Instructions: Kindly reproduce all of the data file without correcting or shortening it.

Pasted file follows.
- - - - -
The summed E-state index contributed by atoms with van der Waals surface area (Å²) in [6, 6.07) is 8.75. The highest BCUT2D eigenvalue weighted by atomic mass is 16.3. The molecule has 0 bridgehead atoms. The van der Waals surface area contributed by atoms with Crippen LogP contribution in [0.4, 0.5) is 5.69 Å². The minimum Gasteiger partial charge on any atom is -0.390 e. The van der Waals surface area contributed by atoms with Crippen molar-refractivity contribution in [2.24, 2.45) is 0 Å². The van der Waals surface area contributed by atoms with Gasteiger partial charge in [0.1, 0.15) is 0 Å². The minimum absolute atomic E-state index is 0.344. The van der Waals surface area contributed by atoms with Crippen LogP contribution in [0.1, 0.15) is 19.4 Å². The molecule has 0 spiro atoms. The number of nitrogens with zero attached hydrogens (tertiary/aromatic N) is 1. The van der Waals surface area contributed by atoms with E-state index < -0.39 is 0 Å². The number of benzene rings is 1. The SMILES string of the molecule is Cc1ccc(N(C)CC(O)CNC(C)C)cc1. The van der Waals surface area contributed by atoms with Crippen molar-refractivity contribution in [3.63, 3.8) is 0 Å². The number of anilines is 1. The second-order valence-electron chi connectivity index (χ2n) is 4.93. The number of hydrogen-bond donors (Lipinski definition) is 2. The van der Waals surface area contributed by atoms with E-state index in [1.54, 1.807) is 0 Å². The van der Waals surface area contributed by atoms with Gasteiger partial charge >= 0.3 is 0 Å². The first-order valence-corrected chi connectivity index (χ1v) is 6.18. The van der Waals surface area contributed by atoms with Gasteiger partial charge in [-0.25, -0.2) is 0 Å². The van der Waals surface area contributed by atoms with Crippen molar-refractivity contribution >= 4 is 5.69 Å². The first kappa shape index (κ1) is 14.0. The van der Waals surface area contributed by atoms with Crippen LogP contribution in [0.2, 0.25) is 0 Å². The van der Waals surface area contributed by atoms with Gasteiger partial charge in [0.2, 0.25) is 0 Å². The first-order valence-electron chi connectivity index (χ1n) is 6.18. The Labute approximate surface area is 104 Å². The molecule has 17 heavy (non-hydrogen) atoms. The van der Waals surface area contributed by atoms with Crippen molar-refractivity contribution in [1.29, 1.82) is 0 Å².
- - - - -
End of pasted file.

The summed E-state index contributed by atoms with van der Waals surface area (Å²) in [6, 6.07) is 8.75. The highest BCUT2D eigenvalue weighted by atomic mass is 16.3. The molecule has 0 bridgehead atoms. The van der Waals surface area contributed by atoms with Crippen LogP contribution in [0.4, 0.5) is 5.69 Å². The minimum Gasteiger partial charge on any atom is -0.390 e. The van der Waals surface area contributed by atoms with Crippen molar-refractivity contribution in [2.24, 2.45) is 0 Å². The van der Waals surface area contributed by atoms with Gasteiger partial charge in [0.1, 0.15) is 0 Å². The minimum absolute atomic E-state index is 0.344. The van der Waals surface area contributed by atoms with Crippen LogP contribution in [0.1, 0.15) is 19.4 Å². The molecule has 0 spiro atoms. The number of nitrogens with zero attached hydrogens (tertiary/aromatic N) is 1. The van der Waals surface area contributed by atoms with E-state index < -0.39 is 0 Å². The number of benzene rings is 1. The SMILES string of the molecule is Cc1ccc(N(C)CC(O)CNC(C)C)cc1. The van der Waals surface area contributed by atoms with Crippen molar-refractivity contribution in [3.63, 3.8) is 0 Å². The number of anilines is 1. The second-order valence-electron chi connectivity index (χ2n) is 4.93. The number of hydrogen-bond donors (Lipinski definition) is 2. The van der Waals surface area contributed by atoms with E-state index in [1.54, 1.807) is 0 Å². The van der Waals surface area contributed by atoms with Gasteiger partial charge >= 0.3 is 0 Å². The first-order valence-corrected chi connectivity index (χ1v) is 6.18. The van der Waals surface area contributed by atoms with Gasteiger partial charge in [-0.25, -0.2) is 0 Å². The van der Waals surface area contributed by atoms with Crippen molar-refractivity contribution >= 4 is 5.69 Å². The first kappa shape index (κ1) is 14.0. The van der Waals surface area contributed by atoms with Crippen LogP contribution in [0.2, 0.25) is 0 Å². The van der Waals surface area contributed by atoms with Gasteiger partial charge in [0.2, 0.25) is 0 Å². The first-order valence-electron chi connectivity index (χ1n) is 6.18. The Labute approximate surface area is 104 Å². The molecule has 17 heavy (non-hydrogen) atoms. The van der Waals surface area contributed by atoms with Crippen molar-refractivity contribution in [1.29, 1.82) is 0 Å².